To map the acoustics of ancient spaces, to understand how a church was designed to reverberate at certain frequencies, Kyriakakis and Donahue gathered what’s called an impulse response. To do that, they placed loudspeakers omni-directionally throughout a church. Then, over the loudspeakers, they broadcast a test signal, like the one Donahue described in Hagia Sophia. “It’s a very long chirp that starts at low frequencies and goes up to high frequencies and it just sweeps through, like a whooooop,” Kyriakakis said. “And you record from various locations with microphones to see what happens to that chirp as it bounces around the church.”
The data showing what happened to the chirp in each part of the church is fed to a computer, which then registers the impulse response for the unique space. And here’s where it gets really interesting: Once you have a building’s impulse response, you can apply it to a recording captured in another space and make it sound as though that recording had taken place in the original building.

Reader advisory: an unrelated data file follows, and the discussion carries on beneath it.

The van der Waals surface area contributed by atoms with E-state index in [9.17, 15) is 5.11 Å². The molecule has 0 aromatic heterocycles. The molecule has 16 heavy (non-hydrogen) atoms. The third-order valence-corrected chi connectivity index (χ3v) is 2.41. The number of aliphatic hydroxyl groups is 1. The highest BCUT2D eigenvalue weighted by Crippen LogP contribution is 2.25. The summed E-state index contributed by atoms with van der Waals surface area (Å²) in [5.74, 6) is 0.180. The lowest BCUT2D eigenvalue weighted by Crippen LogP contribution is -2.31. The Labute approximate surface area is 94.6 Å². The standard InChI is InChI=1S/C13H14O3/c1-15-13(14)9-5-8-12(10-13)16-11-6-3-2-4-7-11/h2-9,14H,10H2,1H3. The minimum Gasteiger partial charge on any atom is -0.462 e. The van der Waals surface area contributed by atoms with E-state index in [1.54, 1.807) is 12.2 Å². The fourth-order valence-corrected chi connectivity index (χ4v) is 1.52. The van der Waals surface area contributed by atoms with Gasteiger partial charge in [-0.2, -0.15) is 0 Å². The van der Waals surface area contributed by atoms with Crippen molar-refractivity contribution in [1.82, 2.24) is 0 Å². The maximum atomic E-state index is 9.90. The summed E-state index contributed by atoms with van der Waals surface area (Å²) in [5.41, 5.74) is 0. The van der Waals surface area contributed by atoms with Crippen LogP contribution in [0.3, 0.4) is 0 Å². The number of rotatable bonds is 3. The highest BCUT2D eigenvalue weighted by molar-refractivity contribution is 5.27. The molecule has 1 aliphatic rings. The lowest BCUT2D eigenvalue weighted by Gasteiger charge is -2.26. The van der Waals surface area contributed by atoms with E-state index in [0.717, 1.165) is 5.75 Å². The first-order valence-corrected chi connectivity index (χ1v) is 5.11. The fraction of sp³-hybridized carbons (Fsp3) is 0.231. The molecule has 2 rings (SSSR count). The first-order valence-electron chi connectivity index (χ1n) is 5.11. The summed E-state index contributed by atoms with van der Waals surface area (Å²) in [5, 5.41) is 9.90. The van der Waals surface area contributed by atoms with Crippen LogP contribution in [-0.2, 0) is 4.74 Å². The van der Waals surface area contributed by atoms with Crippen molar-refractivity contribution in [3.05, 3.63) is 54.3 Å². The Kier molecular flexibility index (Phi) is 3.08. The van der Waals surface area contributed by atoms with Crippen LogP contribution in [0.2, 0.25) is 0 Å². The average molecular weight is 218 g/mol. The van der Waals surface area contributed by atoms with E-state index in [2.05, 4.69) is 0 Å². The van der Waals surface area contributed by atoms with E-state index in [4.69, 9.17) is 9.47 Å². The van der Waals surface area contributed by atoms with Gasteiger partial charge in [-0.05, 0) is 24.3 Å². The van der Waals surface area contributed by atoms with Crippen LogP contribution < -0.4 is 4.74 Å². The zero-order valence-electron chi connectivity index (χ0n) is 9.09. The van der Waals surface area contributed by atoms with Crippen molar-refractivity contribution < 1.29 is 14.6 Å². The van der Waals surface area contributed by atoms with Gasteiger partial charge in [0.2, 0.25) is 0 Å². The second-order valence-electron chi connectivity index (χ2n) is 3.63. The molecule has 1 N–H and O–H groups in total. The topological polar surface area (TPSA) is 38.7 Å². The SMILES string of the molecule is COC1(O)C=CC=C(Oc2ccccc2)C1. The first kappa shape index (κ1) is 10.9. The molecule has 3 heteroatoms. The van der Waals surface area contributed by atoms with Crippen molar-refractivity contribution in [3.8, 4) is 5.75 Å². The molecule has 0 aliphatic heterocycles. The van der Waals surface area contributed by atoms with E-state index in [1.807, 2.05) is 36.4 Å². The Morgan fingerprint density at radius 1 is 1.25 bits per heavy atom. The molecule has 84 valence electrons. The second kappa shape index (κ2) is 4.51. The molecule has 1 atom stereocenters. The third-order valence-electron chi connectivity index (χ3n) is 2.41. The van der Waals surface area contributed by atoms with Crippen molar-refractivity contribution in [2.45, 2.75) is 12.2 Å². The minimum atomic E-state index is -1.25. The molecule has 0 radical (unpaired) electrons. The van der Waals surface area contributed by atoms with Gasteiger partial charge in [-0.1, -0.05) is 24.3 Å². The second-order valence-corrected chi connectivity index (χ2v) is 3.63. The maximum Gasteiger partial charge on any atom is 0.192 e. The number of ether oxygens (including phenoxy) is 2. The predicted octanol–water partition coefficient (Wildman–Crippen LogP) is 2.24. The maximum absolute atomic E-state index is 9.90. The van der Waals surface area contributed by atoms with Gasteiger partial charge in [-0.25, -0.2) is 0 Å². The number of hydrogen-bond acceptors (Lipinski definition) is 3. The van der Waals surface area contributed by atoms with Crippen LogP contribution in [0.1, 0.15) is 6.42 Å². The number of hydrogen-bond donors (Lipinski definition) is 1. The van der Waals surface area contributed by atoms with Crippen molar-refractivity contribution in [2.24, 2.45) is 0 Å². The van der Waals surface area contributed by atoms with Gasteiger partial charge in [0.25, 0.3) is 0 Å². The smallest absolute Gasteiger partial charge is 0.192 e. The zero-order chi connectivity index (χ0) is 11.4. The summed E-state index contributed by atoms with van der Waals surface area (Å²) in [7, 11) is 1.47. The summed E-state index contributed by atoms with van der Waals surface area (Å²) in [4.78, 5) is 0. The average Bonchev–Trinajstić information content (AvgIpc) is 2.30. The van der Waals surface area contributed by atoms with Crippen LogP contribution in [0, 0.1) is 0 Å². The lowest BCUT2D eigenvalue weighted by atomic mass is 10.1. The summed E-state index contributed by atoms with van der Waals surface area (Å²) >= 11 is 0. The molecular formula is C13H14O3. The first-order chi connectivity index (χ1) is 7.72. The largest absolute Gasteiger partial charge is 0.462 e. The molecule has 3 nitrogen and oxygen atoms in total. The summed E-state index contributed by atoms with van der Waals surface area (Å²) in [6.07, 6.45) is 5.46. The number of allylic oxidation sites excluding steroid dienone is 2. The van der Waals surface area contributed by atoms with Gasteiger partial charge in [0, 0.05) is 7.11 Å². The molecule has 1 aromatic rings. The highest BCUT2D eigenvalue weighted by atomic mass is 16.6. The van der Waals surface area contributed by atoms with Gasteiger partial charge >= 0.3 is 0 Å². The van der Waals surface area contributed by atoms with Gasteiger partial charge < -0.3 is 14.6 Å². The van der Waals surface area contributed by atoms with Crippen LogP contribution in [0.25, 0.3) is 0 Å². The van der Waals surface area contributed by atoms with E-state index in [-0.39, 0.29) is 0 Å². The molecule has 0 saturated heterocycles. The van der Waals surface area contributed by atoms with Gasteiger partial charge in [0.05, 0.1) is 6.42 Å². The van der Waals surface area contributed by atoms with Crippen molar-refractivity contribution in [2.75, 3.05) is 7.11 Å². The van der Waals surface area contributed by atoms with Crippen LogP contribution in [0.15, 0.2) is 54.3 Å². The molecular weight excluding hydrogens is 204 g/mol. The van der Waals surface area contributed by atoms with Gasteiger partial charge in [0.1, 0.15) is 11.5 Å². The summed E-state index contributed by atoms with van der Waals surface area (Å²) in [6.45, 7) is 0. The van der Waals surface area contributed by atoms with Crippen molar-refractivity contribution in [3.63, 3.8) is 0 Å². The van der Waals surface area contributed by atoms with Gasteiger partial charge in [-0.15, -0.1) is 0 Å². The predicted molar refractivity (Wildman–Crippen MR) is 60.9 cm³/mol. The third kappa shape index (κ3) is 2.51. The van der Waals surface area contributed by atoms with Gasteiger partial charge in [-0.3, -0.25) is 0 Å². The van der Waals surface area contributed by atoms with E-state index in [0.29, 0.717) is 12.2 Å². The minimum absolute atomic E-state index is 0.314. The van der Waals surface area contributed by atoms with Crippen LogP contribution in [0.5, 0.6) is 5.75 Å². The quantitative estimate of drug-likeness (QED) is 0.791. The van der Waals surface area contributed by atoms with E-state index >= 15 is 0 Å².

“So you can take chanters with the original [Byzantine era] music and put them in a studio that has no acoustics,” Kyriakakis said. “They can sing a chant, and then we can process it ... and all of the sudden we have performances happening in medieval structures. It’s like time travel to me.”
The implications go far beyond the ancient world. Kyriakakis, Donahue, and Gerstel imagine creating a catalog of impulse responses for historic buildings, then recreating the sounds of those structures in what would be, essentially, a museum of lost sound. With an integration of virtual reality technology, visitors could even get the experience of how the sound would have changed as people moved through a given space. (Theoretically, they could share these recordings online, too, but both Kyriakakis and Donahue say it’s harder to render the sound authentically over headphones. They talk more about the idea in a USC Engineering podcast.)
The museum they’re envisioning would include churches, like the ones they’ve already mapped, but other structures, too—everything from ancient theaters and the Parthenon (an experiment that would also require mathematical modeling to bring back the missing part) to modern baseball stadiums and train stations. “If we open up this idea,” Kyriakakis told me, “there’s no limit as to what can be measured and recreated.”